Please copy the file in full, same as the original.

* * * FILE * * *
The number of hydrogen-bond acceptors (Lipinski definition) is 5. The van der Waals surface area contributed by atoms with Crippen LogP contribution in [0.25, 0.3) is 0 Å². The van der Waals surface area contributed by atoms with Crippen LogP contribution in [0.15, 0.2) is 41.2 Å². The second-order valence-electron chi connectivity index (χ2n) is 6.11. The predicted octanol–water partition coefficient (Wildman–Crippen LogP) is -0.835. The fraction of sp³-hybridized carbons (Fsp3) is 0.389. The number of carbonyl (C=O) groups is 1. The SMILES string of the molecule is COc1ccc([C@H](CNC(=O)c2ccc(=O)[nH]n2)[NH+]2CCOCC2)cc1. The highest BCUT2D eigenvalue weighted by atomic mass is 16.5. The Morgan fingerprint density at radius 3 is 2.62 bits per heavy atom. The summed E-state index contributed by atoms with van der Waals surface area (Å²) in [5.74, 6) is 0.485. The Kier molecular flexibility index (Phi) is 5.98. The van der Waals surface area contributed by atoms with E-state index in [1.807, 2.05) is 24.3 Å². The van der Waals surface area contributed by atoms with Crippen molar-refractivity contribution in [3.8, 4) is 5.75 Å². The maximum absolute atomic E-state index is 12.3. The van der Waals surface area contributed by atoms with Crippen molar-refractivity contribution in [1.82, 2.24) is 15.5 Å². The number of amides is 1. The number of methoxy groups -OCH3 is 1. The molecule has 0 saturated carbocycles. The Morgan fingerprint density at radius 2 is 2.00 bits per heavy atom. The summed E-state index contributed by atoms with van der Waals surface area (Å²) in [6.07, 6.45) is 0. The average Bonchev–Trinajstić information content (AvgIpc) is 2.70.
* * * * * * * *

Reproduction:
The number of hydrogen-bond acceptors (Lipinski definition) is 5. The van der Waals surface area contributed by atoms with Crippen LogP contribution in [0.25, 0.3) is 0 Å². The van der Waals surface area contributed by atoms with Crippen LogP contribution in [0.15, 0.2) is 41.2 Å². The second-order valence-electron chi connectivity index (χ2n) is 6.11. The predicted octanol–water partition coefficient (Wildman–Crippen LogP) is -0.835. The fraction of sp³-hybridized carbons (Fsp3) is 0.389. The number of carbonyl (C=O) groups is 1. The SMILES string of the molecule is COc1ccc([C@H](CNC(=O)c2ccc(=O)[nH]n2)[NH+]2CCOCC2)cc1. The highest BCUT2D eigenvalue weighted by atomic mass is 16.5. The Morgan fingerprint density at radius 3 is 2.62 bits per heavy atom. The summed E-state index contributed by atoms with van der Waals surface area (Å²) in [5.74, 6) is 0.485. The Kier molecular flexibility index (Phi) is 5.98. The van der Waals surface area contributed by atoms with E-state index in [1.807, 2.05) is 24.3 Å². The van der Waals surface area contributed by atoms with Crippen molar-refractivity contribution in [3.8, 4) is 5.75 Å². The maximum absolute atomic E-state index is 12.3. The van der Waals surface area contributed by atoms with Crippen molar-refractivity contribution in [1.82, 2.24) is 15.5 Å². The number of amides is 1. The number of methoxy groups -OCH3 is 1. The molecule has 0 saturated carbocycles. The Morgan fingerprint density at radius 2 is 2.00 bits per heavy atom. The summed E-state index contributed by atoms with van der Waals surface area (Å²) in [6.07, 6.45) is 0. The average Bonchev–Trinajstić information content (AvgIpc) is 2.70.